How To Divorce A Missing Spouse In New Jersey And Other States

Spouses don't always engage in open warfare when they break up. Some NJ divorces are amicable and uncontested, and still others are resolved by default -- one spouse files, the other fails to answer the divorce papers, and so the court issues a judgment or decree that ends the marriage. This can happen when spouses go their separate ways and for one reason or another never get around to filing for divorce. If you lose track of your spouse over the years and now you want to end your marriage, you can still do so even if you don't know where he's living.

Serving the papers is an integral part of NJ divorce proceedings because it gives the court jurisdiction over the spouse who didn't file for divorce, and the right to decide such issues as property division, custody and child support. The spouse who didn't file has the right to argue on his own behalf and tell the judge how he wants these things decided. He can't do that unless he knows about the proceedings, so all states require that he receive a copy of the divorce papers, usually hand-delivered by a sheriff, constable or private process server. But if you don't know where your spouse is living or working, this can be impossible.

All states have rules in place for substituted service or service by publication to address this problem, but you must first prove to the court that you did everything possible to locate your spouse and that you came up empty. You're usually under no legal obligation to go to the expense of hiring a private investigator, although you might want to if you can afford it. New Jersey court R.4:4-5 requires a diligent inquiry to be conducted before substituted service by publication will be permitted. In New Jersey a diligent inquiry consists of, but not limited to doing the following:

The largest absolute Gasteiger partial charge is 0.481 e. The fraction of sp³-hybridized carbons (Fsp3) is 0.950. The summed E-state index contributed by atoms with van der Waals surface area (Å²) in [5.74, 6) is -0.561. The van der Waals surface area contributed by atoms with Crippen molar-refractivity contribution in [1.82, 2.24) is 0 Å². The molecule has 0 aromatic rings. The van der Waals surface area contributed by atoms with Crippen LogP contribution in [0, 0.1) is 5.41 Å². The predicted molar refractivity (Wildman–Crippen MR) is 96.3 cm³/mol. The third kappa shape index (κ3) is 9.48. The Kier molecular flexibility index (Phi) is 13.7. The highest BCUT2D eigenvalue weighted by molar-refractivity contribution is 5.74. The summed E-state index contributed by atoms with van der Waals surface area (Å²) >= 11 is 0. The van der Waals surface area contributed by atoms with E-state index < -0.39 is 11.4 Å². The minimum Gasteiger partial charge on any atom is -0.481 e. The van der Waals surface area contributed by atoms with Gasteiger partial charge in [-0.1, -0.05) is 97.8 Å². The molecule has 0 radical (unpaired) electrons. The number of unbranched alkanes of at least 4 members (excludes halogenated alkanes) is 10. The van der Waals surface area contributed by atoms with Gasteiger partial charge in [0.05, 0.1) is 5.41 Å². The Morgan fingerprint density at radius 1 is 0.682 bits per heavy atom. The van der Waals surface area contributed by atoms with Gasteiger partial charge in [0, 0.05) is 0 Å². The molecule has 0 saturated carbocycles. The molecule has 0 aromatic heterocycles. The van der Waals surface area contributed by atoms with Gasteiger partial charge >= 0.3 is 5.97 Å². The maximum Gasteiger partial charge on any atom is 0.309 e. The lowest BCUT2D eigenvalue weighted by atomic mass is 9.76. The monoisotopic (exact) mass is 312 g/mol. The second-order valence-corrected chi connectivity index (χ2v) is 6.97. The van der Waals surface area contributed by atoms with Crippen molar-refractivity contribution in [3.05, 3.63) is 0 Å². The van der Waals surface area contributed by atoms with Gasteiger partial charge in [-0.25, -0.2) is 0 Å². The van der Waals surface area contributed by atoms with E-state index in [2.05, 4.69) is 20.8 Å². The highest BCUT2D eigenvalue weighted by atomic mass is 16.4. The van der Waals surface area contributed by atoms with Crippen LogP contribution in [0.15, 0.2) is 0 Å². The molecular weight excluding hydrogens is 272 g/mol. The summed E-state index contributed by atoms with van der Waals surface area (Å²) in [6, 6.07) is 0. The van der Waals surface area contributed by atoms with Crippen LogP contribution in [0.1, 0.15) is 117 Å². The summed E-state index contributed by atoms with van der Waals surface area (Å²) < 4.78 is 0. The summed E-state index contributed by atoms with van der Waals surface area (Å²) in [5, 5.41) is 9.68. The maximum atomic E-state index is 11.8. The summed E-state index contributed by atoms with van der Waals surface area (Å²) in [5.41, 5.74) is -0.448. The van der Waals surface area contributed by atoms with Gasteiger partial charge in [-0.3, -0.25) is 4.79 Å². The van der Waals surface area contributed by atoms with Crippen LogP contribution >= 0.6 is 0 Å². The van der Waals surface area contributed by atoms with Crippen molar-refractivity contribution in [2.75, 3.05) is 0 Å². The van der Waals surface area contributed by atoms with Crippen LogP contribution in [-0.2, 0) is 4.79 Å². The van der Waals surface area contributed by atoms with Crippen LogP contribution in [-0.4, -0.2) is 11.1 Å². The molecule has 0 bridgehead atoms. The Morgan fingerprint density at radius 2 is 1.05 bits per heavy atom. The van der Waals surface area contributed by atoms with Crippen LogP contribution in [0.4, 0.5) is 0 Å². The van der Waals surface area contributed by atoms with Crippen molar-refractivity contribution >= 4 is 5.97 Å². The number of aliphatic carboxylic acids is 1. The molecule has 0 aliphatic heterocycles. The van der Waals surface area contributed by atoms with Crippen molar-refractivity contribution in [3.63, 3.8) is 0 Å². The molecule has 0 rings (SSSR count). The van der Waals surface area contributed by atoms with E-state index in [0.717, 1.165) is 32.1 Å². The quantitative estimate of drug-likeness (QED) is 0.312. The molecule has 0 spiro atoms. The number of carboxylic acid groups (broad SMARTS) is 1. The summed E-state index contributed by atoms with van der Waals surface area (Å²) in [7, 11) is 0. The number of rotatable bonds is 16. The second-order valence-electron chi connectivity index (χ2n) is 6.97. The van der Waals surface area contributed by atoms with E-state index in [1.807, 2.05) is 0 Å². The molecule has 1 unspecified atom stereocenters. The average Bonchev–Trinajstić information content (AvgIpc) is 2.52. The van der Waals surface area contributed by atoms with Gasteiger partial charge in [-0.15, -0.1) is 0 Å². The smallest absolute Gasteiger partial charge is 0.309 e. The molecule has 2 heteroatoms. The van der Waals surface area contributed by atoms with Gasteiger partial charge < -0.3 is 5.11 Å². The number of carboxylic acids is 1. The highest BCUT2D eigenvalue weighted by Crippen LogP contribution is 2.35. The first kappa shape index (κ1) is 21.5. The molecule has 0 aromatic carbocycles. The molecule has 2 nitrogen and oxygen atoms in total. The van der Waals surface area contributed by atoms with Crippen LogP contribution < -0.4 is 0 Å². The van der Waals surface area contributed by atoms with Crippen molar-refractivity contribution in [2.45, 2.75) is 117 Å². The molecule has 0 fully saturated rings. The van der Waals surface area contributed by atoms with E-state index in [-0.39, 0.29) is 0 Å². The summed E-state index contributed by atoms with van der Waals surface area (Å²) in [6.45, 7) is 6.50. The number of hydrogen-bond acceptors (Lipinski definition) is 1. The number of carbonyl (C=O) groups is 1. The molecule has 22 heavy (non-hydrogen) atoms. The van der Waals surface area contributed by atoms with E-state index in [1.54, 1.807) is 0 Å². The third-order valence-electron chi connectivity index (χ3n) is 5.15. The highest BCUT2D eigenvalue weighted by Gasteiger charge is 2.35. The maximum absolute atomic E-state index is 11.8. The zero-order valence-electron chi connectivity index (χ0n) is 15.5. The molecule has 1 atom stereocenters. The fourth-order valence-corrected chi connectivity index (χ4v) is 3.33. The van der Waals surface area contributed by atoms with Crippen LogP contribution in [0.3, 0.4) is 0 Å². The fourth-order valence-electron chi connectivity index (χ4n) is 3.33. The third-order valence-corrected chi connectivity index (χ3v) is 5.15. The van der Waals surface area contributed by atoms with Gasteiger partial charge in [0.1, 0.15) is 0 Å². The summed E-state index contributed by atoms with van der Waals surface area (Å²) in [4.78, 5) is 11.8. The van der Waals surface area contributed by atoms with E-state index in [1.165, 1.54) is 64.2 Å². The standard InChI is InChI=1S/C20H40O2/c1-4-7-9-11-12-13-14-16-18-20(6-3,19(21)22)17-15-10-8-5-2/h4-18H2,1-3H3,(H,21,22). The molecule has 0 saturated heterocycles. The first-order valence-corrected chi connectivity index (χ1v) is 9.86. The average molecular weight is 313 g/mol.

1. Contacting your spouse’s former employers, friends and relatives.
  2. Conduct a search of the Division of Motor Vehicles.
  3. Search of all branches of the U.S. Military
  4. Search the post office and the voter registration office in the town where your spouse was last known to reside.
  5. Conduct internet, white page and social media search.
  6. Have a skip trace search conducted.

After you've taken every possible step to locate your spouse, and after you've filed for NJ divorce, you or your attorney must file an affidavit with the court as part of your divorce case. Most courts will then allow you to publish a notice in the newspaper, alerting your ex that you're divorcing him and telling him what he must do if he wants to respond. Some states are more lenient about this than others. Texas requires that you also hire an attorney to represent your missing spouse's interests in the divorce, and this attorney will conduct a search for him as well.

If your spouse doesn't respond after you've published notice, the court will award you a divorce by default. If you have any questions about divorcing a missing spouse, call the Law Offices of Peter Van Aulen at (201) 845-7400 for a free consultation with an experienced NJ divorce attorney.

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*Results may vary depending on your particular facts and legal circumstances